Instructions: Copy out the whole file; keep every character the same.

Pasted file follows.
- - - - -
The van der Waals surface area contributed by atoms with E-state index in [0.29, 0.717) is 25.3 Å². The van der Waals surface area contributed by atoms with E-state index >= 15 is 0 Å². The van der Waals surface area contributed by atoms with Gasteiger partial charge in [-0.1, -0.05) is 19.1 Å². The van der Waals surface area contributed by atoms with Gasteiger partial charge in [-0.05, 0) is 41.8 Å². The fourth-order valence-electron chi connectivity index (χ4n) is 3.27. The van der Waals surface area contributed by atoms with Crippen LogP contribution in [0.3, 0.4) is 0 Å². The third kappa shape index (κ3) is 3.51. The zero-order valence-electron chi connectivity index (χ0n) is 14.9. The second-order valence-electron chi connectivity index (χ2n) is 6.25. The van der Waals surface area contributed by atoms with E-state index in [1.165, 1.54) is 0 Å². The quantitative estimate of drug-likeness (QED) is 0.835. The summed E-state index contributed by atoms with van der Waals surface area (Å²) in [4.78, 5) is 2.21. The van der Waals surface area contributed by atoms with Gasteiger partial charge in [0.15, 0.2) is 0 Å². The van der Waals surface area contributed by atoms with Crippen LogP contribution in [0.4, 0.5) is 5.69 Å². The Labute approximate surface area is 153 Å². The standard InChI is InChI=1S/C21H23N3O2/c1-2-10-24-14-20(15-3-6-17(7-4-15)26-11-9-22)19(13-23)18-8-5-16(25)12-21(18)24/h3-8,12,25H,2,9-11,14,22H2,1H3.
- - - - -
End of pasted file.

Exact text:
The van der Waals surface area contributed by atoms with E-state index in [0.29, 0.717) is 25.3 Å². The van der Waals surface area contributed by atoms with E-state index >= 15 is 0 Å². The van der Waals surface area contributed by atoms with Gasteiger partial charge in [-0.1, -0.05) is 19.1 Å². The van der Waals surface area contributed by atoms with Gasteiger partial charge in [-0.05, 0) is 41.8 Å². The fourth-order valence-electron chi connectivity index (χ4n) is 3.27. The van der Waals surface area contributed by atoms with Crippen LogP contribution in [0.3, 0.4) is 0 Å². The third kappa shape index (κ3) is 3.51. The zero-order valence-electron chi connectivity index (χ0n) is 14.9. The second-order valence-electron chi connectivity index (χ2n) is 6.25. The van der Waals surface area contributed by atoms with E-state index in [1.165, 1.54) is 0 Å². The quantitative estimate of drug-likeness (QED) is 0.835. The summed E-state index contributed by atoms with van der Waals surface area (Å²) in [4.78, 5) is 2.21. The van der Waals surface area contributed by atoms with Gasteiger partial charge in [0.15, 0.2) is 0 Å². The van der Waals surface area contributed by atoms with Crippen LogP contribution in [0.4, 0.5) is 5.69 Å². The Labute approximate surface area is 153 Å². The standard InChI is InChI=1S/C21H23N3O2/c1-2-10-24-14-20(15-3-6-17(7-4-15)26-11-9-22)19(13-23)18-8-5-16(25)12-21(18)24/h3-8,12,25H,2,9-11,14,22H2,1H3.